New & Used Honda Civic: In Depth
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The Honda Civic is one of the best-selling, most widely recognized car lines in the world. Across almost a dozen generations, the Civic has included hatchback and wagon styles as well as the sedan and coupe now offered.
With its enviable reputation for longevity and durability, the Civic also has had another trump card in its hand, for most of its history--efficiency. The wide-ranging Civic lineup has, at times, included green variants such as hybrid and natural-gas-powered models.
Throughout the years, it has competed with the Toyota Corolla, Ford Focus, Nissan Sentra, Mazda 3, and Hyundai Elantra, among others.
MORE: Read our 2015 Honda Civic review
The Civic first came to the U.S. in the early 1970s. And while in non-Rust Belt states there are no doubt many running examples of Honda Civic models dating back to the '70s and '80s, the 1990s-era Civics are currently the most common older Civic models still widely in circulation. These Civics mostly have 1.5- and 1.6-liter engines of various outputs; Honda's VTEC system was phased into the Civic line back in 1992 and allowed the model to be both faster and more fuel-efficient than many other small-car models in that era. It was also one of the few inexpensive small cars to have an independent rear suspension, giving it uncompromised ride and handling traits.
The Civic that was sold from 2001 through 2005 was only sold as a rather drab sedan in the U.S.—except for the sporty Si model—but what it didn't win in style it did in all-around performance, with good fuel economy as well, and a roomy interior. Some enthusiasts weren't thrilled with the change to a strut front suspension. This generation did mark the debut of a Civic Hybrid model, borrowing the Integrated Motor Assist (IMA) system that had made its debut in the earlier Insight coupe.
With radically different, aerodynamically optimized exterior styling and a completely reconceived twin-level instrument-panel design, the Civic that was offered from 2006 to 2011 came in sleek coupe or sedan variants, with a 140-horsepower, 1.8-liter four-cylinder engine on most (DX, LX, EX, and EX-L models). The Civic Hybrid model returned, with a CVT transmission and 110-hp mild-hybrid system good for an EPA 40 mpg city, 45 highway, and a natural-gas-fueled GX model is also on offer. This time around, the Civic Si model had an excellent 197-horsepower, 2.0-liter four and six-speed manual gearbox. Other versions had a five-speed manual or five-speed automatic. Again, the Civic was praised for its fuel economy and peppy driving feel with nearly any of its variants, but backseat headroom was limited because of the sloping roofline.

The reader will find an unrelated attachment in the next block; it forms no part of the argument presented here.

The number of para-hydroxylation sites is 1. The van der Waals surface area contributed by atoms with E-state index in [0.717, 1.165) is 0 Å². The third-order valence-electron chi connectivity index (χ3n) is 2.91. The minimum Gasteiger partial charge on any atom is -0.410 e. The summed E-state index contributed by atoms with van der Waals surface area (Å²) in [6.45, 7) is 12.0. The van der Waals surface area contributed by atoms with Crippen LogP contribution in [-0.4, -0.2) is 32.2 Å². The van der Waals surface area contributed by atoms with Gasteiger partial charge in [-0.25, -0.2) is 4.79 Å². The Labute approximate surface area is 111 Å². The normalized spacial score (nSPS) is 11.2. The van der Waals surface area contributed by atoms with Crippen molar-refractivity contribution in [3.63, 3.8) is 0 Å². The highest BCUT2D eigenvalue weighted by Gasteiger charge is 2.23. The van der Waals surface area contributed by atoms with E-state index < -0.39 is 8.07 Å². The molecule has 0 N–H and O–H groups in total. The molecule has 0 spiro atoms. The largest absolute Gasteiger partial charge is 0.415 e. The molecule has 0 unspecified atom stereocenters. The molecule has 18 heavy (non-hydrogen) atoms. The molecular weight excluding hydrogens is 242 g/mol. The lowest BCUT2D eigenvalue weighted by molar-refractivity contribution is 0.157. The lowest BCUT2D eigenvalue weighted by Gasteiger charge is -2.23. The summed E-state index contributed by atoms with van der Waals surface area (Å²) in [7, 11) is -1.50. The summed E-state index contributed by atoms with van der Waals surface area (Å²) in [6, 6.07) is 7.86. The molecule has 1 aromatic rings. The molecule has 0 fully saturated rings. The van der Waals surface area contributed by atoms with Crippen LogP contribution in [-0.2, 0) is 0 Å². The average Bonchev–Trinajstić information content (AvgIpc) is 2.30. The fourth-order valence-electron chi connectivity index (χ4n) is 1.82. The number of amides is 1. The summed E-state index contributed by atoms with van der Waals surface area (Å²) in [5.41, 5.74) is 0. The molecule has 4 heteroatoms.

While many think of the Civic as solely a basic, no-frills vehicle, in recent years top-of-the-line Civic EX models got even more lux, with leather upholstery, heated seats, and even a navigation system.
The Civic was last redesigned for the 2012 model year, but in a rare error of judgment, Honda's designers erred too far on the side of austerity, using grim, cheap, hard plastics for the interior and stinting on things like sound insulation. While the 2012 Civic sold fine, reviewers savaged the car as not up to Honda's usual standards. Just 16 months later, the 2013 models arrived with new front and rear styling, and a redesigned and more upscale interior. We drove the improved 2013 Civic and indeed found it much-improved.
More than a typical mid-cycle refresh, the 2013 Honda Civic received a somewhat different look modeled after the new Accord, plus a much-expanded feature set, including standard Bluetooth, text-message functionality, Pandora integration, and a rearview camera—all standard—while optional navigation systems were upgraded with subscription-free FM-based traffic info. Most importantly, the cabin was given new materials, as well as extra noise insulation. Civic Hybrids also got new standard active safety, with Forward Collision Warning (FCW) and Lane Departure Warning (LDW).
The Civic lineup continues to offer something for almost everyone. There's a Natural Gas version that runs on compressed fuel stored in a tank in the trunk, the only passenger car of its kind in the U.S. There is of course a base four-cylinder model, offered as a coupe or sedan, as well as SI versions of both body styles, with more power and a sportier suspension. The Civic Hybrid, offered as a sedan only, hits 44 mpg with a relatively simple hybrid system.
This generation of the Civic looks and drives much like the previous-generation model, but with a toned-down, more conservative look inside and out. Its driving experience is also far from youthful and eager, though a somewhat softer suspension brought more comfort and refinement (and the improvements for 2013 certainly help these models feel like more than basic commuter cars). Base prices have remained very low, at around $16k for the DX, but Bluetooth and satellite radio were the exclusive domain of the top-of-the-line EX and EX-L.